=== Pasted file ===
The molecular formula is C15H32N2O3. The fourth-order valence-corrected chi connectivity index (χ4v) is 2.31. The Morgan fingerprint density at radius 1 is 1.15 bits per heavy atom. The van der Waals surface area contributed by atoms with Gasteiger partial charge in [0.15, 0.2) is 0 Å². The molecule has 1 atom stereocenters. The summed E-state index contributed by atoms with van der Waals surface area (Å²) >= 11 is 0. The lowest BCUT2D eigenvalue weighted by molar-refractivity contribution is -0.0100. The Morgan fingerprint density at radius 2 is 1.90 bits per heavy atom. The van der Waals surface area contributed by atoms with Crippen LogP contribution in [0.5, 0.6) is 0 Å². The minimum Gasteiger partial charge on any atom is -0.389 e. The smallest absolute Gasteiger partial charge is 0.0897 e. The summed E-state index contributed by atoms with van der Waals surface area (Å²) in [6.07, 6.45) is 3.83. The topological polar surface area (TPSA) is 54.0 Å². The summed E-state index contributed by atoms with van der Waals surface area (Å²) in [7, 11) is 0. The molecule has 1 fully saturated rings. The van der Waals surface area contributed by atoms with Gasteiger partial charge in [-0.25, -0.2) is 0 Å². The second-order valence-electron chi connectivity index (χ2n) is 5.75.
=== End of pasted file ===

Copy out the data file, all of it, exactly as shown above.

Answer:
The molecular formula is C15H32N2O3. The fourth-order valence-corrected chi connectivity index (χ4v) is 2.31. The Morgan fingerprint density at radius 1 is 1.15 bits per heavy atom. The van der Waals surface area contributed by atoms with Gasteiger partial charge in [0.15, 0.2) is 0 Å². The molecule has 1 atom stereocenters. The summed E-state index contributed by atoms with van der Waals surface area (Å²) >= 11 is 0. The lowest BCUT2D eigenvalue weighted by molar-refractivity contribution is -0.0100. The Morgan fingerprint density at radius 2 is 1.90 bits per heavy atom. The van der Waals surface area contributed by atoms with Crippen LogP contribution in [0.5, 0.6) is 0 Å². The minimum Gasteiger partial charge on any atom is -0.389 e. The smallest absolute Gasteiger partial charge is 0.0897 e. The summed E-state index contributed by atoms with van der Waals surface area (Å²) in [6.07, 6.45) is 3.83. The topological polar surface area (TPSA) is 54.0 Å². The summed E-state index contributed by atoms with van der Waals surface area (Å²) in [7, 11) is 0. The molecule has 1 fully saturated rings. The van der Waals surface area contributed by atoms with Gasteiger partial charge in [-0.25, -0.2) is 0 Å². The second-order valence-electron chi connectivity index (χ2n) is 5.75.